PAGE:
Rescue Teams Search For Missing Plane In The Antarctic

Search and rescue teams from New Zealand are looking for survivors of a plane crash that took place in the Antarctic yesterday. The plane, which was operated by Kenn Borek Air, was on a routine flight from the South Pole to an Italian research station near Terra Nova Bay when it went down, activating its automatic locator beacon.Early efforts to reach the crash site were thwarted by bad weather however, leaving SAR teams to wait for an opportunity to bgin their operations.The plane in question was a de Havilland Twin Otter aircraft which are well known for being tough, reliable and versatile. They are used across the globe to deliver passengers and cargo to remote destinations such at the Himalaya or the polar regions. Kenn Borek Air uses these planes to shuttle scientists and explorers between research stations and various camps in the Antarctic. This particular aircraft was headed to the Italian base with three crew members aboard.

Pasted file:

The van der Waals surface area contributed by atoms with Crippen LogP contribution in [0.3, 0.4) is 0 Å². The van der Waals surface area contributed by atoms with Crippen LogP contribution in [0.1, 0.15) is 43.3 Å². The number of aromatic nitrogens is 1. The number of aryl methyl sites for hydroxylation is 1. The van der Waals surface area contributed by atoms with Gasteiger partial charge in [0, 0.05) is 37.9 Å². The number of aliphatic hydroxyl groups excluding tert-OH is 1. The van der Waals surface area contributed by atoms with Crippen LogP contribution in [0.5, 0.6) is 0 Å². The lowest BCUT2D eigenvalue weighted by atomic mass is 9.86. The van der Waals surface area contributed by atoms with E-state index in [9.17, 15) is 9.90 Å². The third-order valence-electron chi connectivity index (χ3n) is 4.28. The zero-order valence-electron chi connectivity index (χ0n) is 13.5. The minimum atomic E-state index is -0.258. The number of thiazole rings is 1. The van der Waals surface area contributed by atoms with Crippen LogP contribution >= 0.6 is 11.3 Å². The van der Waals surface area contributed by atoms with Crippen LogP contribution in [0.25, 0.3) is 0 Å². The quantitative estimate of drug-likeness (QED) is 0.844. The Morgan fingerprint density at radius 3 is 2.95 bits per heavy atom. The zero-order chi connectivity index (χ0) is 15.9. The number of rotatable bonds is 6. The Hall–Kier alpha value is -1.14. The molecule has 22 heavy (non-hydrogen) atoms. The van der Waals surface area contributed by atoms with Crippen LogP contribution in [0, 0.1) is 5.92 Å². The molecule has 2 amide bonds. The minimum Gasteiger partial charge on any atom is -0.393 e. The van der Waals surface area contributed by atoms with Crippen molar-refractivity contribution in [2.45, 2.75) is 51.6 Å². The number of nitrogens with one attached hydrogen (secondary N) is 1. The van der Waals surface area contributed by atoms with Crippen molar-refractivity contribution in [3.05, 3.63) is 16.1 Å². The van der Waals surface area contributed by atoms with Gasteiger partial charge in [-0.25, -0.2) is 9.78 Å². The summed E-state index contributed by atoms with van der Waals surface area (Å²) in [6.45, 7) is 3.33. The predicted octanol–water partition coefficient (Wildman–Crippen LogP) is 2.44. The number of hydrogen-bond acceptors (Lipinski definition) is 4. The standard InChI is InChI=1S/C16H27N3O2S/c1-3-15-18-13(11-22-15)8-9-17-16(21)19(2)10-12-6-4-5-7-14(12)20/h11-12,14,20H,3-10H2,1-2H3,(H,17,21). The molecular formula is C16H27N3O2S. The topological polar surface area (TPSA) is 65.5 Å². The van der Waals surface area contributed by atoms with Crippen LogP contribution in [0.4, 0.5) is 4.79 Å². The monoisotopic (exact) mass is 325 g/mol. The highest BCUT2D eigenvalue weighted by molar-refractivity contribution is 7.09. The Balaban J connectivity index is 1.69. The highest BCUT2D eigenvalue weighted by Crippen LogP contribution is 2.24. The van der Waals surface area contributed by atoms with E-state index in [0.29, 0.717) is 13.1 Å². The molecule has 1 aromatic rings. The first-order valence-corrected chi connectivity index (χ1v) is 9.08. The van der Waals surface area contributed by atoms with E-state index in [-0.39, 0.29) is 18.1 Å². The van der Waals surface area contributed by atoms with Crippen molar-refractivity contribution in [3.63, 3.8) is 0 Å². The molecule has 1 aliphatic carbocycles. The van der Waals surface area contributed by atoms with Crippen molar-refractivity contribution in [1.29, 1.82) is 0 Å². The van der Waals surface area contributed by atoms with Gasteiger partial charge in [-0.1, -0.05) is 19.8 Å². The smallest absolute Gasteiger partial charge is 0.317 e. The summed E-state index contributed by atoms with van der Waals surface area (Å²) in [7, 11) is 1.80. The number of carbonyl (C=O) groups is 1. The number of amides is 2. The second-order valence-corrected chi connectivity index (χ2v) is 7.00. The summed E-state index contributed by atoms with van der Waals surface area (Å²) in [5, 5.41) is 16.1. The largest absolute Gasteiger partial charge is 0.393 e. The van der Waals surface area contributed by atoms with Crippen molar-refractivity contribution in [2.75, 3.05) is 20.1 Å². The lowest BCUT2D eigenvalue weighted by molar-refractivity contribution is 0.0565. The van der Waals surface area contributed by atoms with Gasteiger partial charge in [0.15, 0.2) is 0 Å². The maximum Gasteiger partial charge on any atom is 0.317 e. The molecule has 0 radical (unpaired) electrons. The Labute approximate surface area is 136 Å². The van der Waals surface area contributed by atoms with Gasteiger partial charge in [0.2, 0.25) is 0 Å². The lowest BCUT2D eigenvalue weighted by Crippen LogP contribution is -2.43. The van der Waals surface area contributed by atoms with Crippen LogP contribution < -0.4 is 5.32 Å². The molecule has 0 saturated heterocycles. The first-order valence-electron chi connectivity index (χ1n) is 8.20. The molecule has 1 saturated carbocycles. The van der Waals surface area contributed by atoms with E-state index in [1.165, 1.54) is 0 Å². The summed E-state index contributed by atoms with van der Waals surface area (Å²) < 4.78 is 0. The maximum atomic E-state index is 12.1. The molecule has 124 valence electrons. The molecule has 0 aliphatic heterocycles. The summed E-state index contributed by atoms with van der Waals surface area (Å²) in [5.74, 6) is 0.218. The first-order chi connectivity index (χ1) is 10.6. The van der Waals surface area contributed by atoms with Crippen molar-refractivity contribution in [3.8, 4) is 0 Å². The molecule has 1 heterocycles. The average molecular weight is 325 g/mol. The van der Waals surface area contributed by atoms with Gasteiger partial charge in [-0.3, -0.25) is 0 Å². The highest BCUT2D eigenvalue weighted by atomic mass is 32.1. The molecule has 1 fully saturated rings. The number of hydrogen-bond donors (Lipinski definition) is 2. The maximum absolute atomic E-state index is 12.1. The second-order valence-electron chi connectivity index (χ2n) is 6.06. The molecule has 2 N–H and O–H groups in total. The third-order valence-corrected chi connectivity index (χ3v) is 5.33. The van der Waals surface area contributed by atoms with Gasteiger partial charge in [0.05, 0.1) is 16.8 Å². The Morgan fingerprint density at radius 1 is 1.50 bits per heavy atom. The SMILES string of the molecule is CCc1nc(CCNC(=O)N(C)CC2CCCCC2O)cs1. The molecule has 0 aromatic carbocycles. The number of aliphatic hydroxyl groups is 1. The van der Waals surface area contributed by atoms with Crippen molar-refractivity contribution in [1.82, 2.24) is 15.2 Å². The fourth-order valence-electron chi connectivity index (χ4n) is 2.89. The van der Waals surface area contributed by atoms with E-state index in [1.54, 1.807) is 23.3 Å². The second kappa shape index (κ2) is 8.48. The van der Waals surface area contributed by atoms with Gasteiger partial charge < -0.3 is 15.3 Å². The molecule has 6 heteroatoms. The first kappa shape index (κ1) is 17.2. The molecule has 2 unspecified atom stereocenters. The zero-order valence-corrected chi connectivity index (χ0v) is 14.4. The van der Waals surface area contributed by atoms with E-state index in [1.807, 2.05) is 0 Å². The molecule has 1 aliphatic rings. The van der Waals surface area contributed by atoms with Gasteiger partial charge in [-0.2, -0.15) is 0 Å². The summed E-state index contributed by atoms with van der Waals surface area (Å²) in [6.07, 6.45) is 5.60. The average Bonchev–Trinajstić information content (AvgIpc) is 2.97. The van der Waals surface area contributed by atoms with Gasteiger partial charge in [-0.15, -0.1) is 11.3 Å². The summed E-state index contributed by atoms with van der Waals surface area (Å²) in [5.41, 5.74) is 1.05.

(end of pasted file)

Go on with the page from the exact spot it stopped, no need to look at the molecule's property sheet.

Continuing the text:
The cause of the accident remains unknown at this time, but we do know that the plane went down in a mountainous region that falls within the New Zealand search and rescue zone. A SAR team from that country was ready to leap into action but poor weather moved into the area, preventing any kind of operation from getting underway. Not long after the emergency locator beacon was activated, heavy snow and high winds (in excess of 100 mph) were battering the crash site, making a rescue impossible. The bad weather has since subsided, allowing search planes to commence flyovers of the region.

The crew of the aircraft are trained in polar survival and their plane is stocked with gear to keep them safe in the extreme conditions found at the South Pole. Additionally, the Twin Otter carries enough food and water to last for five days, which gives rescuers hope that the three men aboard the aircraft are alive and well, and are simply waiting for someone to come find them.

For more than 40 years Kenn Borek Air has been delivering adventurers, explorers and researchers to some of the more hard to reach places on the planet. The company operates with the motto “anytime, anywhere” and over years that approach has served them well. Their fleet of aircraft are specially designed and modified to operate safely in extreme conditions and their pilots are amongst the best in the business. It is possible that the man flying this plane was able to set it down safely.

For now, we wait to see what the search and rescue teams discover, but lets hope they have good news for us.

By Kraig Becker